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Winter pressures see delays in handover of almost 150,000 patients to A&E

Almost 150,000 ambulance patients have had to wait over half an hour before being admitted to A&E this winter, according to the latest figures from NHS England.

This winter’s situation report shows that between 20 November 2017 and 11 February 2018 over 114,000 patients waited between 30 and 60 minutes before being handed over to NHS staff.

Over 35,000 people waited over an hour before their care was transferred.

Bed occupancy has stayed consistently over 94% this winter - well above the recommended safe levels of 85%.

Richard Murray, director of policy for the King’s Fund, said that the data shows that the NHS is under “significant pressure.”

“The proportion of people being seen in four hours in hospital A&E units is now at its lowest level for more than a decade, the number of patients waiting more than 12 hours in A&E departments has reached a new high, and hospital bed occupancy remains well above recommended levels,” he stated.

Murray explained that January saw an “alarmingly sharp rise” in emergency admissions - 6.8% higher than the same time last year - which has given hospitals a “near impossible task” of coping with demand.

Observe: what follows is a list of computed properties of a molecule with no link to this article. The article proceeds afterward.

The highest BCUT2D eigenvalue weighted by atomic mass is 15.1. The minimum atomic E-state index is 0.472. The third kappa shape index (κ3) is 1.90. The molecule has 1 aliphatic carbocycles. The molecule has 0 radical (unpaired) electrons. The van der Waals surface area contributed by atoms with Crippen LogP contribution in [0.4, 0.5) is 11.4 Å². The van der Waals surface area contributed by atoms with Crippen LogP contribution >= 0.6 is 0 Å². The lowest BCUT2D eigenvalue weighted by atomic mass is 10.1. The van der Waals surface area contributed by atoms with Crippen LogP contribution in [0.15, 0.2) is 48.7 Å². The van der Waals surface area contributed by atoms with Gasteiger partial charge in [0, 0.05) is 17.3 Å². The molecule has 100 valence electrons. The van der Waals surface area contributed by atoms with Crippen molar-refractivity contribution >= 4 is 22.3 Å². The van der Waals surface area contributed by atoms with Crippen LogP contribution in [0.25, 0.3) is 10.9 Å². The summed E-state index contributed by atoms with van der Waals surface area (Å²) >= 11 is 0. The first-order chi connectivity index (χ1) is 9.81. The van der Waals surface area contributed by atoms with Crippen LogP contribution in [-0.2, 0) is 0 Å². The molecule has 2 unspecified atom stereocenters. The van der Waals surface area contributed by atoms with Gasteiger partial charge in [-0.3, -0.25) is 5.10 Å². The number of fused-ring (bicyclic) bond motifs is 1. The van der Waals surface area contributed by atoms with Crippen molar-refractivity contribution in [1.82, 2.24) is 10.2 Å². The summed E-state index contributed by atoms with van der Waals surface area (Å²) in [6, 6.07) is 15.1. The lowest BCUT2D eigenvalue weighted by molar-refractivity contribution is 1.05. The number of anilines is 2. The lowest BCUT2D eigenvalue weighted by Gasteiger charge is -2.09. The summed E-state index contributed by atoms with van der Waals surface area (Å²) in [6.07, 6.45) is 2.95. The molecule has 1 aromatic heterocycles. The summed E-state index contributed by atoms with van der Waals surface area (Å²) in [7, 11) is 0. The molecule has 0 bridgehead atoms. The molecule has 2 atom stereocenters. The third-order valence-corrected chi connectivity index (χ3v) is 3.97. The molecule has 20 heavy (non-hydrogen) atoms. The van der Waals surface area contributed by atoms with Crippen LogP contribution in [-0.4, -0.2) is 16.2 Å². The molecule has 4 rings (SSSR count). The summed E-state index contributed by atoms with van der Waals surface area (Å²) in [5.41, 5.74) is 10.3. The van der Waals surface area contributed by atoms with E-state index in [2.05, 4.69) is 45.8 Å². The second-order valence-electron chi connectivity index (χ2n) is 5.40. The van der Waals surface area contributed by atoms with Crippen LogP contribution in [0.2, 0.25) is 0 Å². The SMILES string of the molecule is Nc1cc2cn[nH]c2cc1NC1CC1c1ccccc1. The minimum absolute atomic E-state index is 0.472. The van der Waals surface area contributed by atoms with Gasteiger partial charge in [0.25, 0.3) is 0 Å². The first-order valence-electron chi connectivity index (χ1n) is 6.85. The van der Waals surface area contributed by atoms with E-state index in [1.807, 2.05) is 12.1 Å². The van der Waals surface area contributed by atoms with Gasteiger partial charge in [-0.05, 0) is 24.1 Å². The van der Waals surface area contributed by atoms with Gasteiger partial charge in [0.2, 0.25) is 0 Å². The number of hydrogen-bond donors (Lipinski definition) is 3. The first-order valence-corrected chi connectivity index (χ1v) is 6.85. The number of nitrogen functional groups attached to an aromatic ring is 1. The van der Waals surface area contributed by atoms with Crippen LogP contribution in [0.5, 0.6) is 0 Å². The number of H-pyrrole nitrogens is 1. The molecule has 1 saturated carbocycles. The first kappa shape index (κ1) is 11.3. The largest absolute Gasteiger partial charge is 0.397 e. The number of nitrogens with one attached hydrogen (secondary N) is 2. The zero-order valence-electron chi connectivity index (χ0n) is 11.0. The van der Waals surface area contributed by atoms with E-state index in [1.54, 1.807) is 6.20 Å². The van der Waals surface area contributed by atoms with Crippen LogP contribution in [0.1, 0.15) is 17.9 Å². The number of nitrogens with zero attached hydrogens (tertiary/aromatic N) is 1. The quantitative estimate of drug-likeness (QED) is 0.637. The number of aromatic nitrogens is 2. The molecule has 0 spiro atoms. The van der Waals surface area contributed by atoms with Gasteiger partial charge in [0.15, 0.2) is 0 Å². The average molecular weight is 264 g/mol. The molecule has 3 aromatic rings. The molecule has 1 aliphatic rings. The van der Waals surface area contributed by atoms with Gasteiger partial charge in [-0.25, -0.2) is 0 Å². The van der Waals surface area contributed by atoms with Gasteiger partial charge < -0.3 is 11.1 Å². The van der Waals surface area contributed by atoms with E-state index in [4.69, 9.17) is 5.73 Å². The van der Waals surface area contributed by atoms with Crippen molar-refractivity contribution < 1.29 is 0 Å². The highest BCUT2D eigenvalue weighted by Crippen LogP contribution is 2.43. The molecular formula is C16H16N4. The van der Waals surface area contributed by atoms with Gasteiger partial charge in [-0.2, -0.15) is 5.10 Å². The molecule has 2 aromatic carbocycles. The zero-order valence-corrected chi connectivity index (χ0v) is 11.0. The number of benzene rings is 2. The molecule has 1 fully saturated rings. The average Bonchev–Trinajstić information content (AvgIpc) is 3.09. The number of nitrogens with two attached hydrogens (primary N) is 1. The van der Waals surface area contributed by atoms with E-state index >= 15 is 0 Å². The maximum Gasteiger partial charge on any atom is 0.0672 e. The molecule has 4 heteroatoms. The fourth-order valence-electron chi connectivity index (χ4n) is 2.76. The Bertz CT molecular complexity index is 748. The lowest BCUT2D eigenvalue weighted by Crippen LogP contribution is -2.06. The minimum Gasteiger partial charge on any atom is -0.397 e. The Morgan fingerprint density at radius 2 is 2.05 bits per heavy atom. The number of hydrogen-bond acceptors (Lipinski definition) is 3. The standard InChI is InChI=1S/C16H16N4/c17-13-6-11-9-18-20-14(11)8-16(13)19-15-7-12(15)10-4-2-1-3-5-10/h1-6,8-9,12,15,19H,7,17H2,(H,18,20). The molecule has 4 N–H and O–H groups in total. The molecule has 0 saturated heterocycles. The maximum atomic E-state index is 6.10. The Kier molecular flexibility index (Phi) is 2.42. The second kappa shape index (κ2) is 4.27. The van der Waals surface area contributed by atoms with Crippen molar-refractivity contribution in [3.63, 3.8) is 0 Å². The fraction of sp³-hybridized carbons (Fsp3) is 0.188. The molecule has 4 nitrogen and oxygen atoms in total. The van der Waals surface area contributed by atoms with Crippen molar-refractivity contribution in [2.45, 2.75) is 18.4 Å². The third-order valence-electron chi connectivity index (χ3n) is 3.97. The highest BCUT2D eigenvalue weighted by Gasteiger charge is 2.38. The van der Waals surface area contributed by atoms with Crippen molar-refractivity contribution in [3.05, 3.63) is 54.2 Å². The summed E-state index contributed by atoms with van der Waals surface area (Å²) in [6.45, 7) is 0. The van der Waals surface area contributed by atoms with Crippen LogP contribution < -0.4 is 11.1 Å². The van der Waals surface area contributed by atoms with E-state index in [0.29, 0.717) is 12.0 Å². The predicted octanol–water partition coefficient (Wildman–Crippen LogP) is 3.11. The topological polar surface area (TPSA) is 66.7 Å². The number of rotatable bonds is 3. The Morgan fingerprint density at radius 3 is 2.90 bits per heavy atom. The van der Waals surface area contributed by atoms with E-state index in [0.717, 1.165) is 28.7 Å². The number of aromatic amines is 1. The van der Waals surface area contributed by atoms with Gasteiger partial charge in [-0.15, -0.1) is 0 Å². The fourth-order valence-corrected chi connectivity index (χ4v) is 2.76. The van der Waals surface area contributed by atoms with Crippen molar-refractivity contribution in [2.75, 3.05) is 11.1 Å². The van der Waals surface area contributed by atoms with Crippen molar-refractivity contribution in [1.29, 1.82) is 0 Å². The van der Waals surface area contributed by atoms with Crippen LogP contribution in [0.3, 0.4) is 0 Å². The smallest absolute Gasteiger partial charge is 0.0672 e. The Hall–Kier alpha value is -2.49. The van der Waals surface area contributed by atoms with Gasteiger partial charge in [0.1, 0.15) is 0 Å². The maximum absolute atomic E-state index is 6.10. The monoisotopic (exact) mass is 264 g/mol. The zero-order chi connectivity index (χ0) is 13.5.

He praised the staff’s efforts throughout a difficult winter, but added: “Staff cannot be expected to continue absorbing this pressure indefinitely – a sustainable funding settlement and new workforce strategy are urgently needed.”

Dr. Nick Scriven, president of the Society for Acute Medicine, described the working conditions as “unsustainable.”

“The influenza surge may have peaked but is still a highly significant problem and, on top of that, the last seven days has seen the first real continuous period of cold weather since Christmas,” he explained.

He also argued that this has caused a re-escalation of pressures that will not be reflected in figures until the next report.

Calling occupancy figures “misleading,” he continued: “NHS England suggests that overall bed occupancy figures have eased a little but the reality on the front line is very different,” he explained.

“The easing really only reflects that beds in surgical units are empty at midnight when the official data is counted.

“Acute medical wards will still be running at occupancy rates of more than 97%.”

He criticised the introduction of a ‘full capacity boarding’ protocol, where patients are moved from A&E to wards that may or may not have an available bed, saying that it “merely hides suffering and indignity from official gaze,” and called it the “opposite of caring, compassionate and safe care.”

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